Mastercard CMO: Put Brand Safety First

For marketers, the brand is the most sacred asset. We have to build it and we have to protect it. But brands today are under threat. Consider, for example, a company that sells candy. If its ad plays on YouTube before a video about sugar being unhealthy, this would denigrate the brand – and effectively work against the promotion.

For marketers, the brand is the most sacred asset. We have to build it and we have to protect it. But brands today are under threat. Consider, for example, a company that sells candy. If its ad plays on YouTube before a video about sugar being unhealthy, this would denigrate the brand – and effectively work against the promotion.

But the problem runs deeper than these sorts of contextual clashes. The platforms that host content share the ad revenue, supplied by brands, with the content creators. In 2017, The Times ran a story that showed top-tier brands were unintendedly funding terrorist organizations and pornography.

When brands advertise online, they are often blind to exactly where their messages will be placed because the audience is selected by algorithms. Since an enormous amount of content is uploaded every single hour, around the world, it makes sense that online platforms would rely on “programmatic” techniques to accommodate the enormous scale.

The problem hasn’t gone unaddressed. Online platforms have introduced new measures and, as marketers, we’ve seen some incremental improvements like content selection tools and brand safety report cards. However, we have a lot more ground to cover.

Rallying together to effect a change

Until recently, most brand safety conversations were dealt with on a case-by-case basis and it hasn’t been enough to effect meaningful change. In order to find effective, scalable solutions, we need a dialogue at the global industry level.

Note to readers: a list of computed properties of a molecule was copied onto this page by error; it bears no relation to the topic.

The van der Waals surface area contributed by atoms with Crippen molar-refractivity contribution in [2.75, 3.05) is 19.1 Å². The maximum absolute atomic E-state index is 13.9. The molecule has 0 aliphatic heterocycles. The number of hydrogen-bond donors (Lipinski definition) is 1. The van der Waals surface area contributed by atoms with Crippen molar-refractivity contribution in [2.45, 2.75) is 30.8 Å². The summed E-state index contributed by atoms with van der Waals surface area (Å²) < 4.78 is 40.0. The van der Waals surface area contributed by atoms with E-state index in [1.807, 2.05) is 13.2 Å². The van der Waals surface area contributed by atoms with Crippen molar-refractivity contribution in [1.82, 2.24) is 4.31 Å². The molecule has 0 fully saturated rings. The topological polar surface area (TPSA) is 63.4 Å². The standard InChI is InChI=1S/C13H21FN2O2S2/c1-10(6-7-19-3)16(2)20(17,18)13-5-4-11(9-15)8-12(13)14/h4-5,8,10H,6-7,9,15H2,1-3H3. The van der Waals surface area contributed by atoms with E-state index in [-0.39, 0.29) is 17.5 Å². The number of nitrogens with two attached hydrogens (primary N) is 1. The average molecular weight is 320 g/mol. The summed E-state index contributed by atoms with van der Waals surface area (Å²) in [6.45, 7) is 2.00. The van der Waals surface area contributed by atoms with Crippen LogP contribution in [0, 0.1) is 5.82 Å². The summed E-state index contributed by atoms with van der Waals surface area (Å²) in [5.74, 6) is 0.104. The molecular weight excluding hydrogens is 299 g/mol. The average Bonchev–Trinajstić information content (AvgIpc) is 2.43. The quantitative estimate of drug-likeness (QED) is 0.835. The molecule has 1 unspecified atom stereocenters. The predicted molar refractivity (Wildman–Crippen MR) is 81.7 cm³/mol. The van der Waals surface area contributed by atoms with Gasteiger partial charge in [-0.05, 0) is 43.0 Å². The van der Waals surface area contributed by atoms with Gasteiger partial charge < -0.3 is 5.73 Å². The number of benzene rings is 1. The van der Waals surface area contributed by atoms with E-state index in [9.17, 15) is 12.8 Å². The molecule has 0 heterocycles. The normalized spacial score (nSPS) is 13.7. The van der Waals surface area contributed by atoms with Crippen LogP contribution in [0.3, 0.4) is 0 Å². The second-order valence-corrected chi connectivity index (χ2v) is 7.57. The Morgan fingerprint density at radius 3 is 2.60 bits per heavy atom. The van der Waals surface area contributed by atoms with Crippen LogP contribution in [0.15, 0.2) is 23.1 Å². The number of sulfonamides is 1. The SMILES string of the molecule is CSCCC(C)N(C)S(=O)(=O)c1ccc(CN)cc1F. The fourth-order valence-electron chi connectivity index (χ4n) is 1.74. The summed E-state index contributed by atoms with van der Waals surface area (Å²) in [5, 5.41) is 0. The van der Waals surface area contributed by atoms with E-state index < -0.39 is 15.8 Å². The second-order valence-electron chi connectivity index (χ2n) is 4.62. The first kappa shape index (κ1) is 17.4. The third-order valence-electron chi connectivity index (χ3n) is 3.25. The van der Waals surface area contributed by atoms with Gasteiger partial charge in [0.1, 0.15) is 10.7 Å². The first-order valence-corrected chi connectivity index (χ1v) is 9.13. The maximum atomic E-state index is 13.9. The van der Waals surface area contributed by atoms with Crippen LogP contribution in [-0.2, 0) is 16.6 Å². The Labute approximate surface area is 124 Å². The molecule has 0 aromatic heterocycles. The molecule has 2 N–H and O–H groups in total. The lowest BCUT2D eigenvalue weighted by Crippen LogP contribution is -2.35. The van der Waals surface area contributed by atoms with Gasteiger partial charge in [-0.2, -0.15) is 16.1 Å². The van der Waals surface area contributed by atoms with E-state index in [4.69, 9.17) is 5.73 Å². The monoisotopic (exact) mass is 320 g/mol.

To this end, a consortium of brand owners, under the leadership of World Federation of Advertisers, launched the Global Alliance for Responsible Media (GARM). This charter includes 26 global companies (P&G, Unilever and Mastercard to name a few) along with the top media agency holding companies and social networks. Together, we’re collaborating to do more to address harmful and misleading media environments, and to deliver a concrete set of protocols for protecting brands.

GARM is striving to:

  1. Establish shared, universal safety standards and measures. It’s impossible to solve a problem you can’t see or describe in a common way – so GARM is committed to creating a common framework that defines the problem at every level.

  1. Improve and create common brand safety tools across the industry. Given the scale of the problem, it’s impossible to generate tactical responses to every challenge, market and platform – which is why we’re focused on ensuring that each platform lives up to a set of expectations and then harmonizes solutions when and where possible.

  1. Drive mutual accountability and independent verification. To verify that what we’re doing is working, we’ll have independent oversight to ensure that there is appropriate definition and identification of bad actors (who publish harmful content) to effectively remove them from brand investment – and from the platforms themselves.

Here’s the bottom line: the entire digital ecosystem is kept afloat by the money we, the brand owners, spend on ads. We need to put our mouth where our money is and drive this change across the industry.

I urge every CMO and social platform to join the GARM. We owe it to our brands, our craft and to the society at large, to keep internet brand safe and safe for society. We need to influence and drive positive changes in the ecosystem.

You can find out more about GARM and how you can help here.

This piece was reprinted with permission from Raja Rajamannar’s LinkedIn. You can also find him on Twitter.

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